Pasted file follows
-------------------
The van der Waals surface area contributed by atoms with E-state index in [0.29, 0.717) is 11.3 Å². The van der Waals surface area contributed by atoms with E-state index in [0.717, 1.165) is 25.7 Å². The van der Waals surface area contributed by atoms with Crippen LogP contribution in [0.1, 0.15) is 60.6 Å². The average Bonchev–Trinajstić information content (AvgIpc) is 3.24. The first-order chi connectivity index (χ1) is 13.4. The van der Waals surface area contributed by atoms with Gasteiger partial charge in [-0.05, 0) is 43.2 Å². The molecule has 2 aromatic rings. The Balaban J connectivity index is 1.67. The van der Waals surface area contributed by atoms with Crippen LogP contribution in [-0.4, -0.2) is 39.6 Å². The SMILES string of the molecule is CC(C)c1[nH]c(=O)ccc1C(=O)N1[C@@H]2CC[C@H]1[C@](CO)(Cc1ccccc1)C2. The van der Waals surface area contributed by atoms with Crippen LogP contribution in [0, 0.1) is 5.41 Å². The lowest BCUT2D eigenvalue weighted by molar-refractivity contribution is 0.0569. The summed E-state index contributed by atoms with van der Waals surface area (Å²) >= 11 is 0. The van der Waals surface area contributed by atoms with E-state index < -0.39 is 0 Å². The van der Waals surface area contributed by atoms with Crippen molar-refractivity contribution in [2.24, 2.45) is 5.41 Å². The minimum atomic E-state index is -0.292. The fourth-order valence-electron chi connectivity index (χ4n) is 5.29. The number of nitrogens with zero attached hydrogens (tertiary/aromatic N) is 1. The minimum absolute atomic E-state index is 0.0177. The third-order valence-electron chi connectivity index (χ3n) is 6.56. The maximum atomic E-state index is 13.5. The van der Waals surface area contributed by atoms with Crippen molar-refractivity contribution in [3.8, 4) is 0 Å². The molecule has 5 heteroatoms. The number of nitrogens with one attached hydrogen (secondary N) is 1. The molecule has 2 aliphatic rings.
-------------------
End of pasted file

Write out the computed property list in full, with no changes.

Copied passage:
The van der Waals surface area contributed by atoms with E-state index in [0.29, 0.717) is 11.3 Å². The van der Waals surface area contributed by atoms with E-state index in [0.717, 1.165) is 25.7 Å². The van der Waals surface area contributed by atoms with Crippen LogP contribution in [0.1, 0.15) is 60.6 Å². The average Bonchev–Trinajstić information content (AvgIpc) is 3.24. The first-order chi connectivity index (χ1) is 13.4. The van der Waals surface area contributed by atoms with Gasteiger partial charge in [-0.05, 0) is 43.2 Å². The molecule has 2 aromatic rings. The Balaban J connectivity index is 1.67. The van der Waals surface area contributed by atoms with Crippen LogP contribution in [-0.4, -0.2) is 39.6 Å². The SMILES string of the molecule is CC(C)c1[nH]c(=O)ccc1C(=O)N1[C@@H]2CC[C@H]1[C@](CO)(Cc1ccccc1)C2. The van der Waals surface area contributed by atoms with Crippen LogP contribution in [0, 0.1) is 5.41 Å². The lowest BCUT2D eigenvalue weighted by molar-refractivity contribution is 0.0569. The summed E-state index contributed by atoms with van der Waals surface area (Å²) >= 11 is 0. The van der Waals surface area contributed by atoms with E-state index < -0.39 is 0 Å². The van der Waals surface area contributed by atoms with Crippen molar-refractivity contribution in [2.24, 2.45) is 5.41 Å². The minimum atomic E-state index is -0.292. The fourth-order valence-electron chi connectivity index (χ4n) is 5.29. The number of nitrogens with zero attached hydrogens (tertiary/aromatic N) is 1. The minimum absolute atomic E-state index is 0.0177. The third-order valence-electron chi connectivity index (χ3n) is 6.56. The maximum atomic E-state index is 13.5. The van der Waals surface area contributed by atoms with Crippen molar-refractivity contribution in [3.8, 4) is 0 Å². The molecule has 5 heteroatoms. The number of nitrogens with one attached hydrogen (secondary N) is 1. The molecule has 2 aliphatic rings.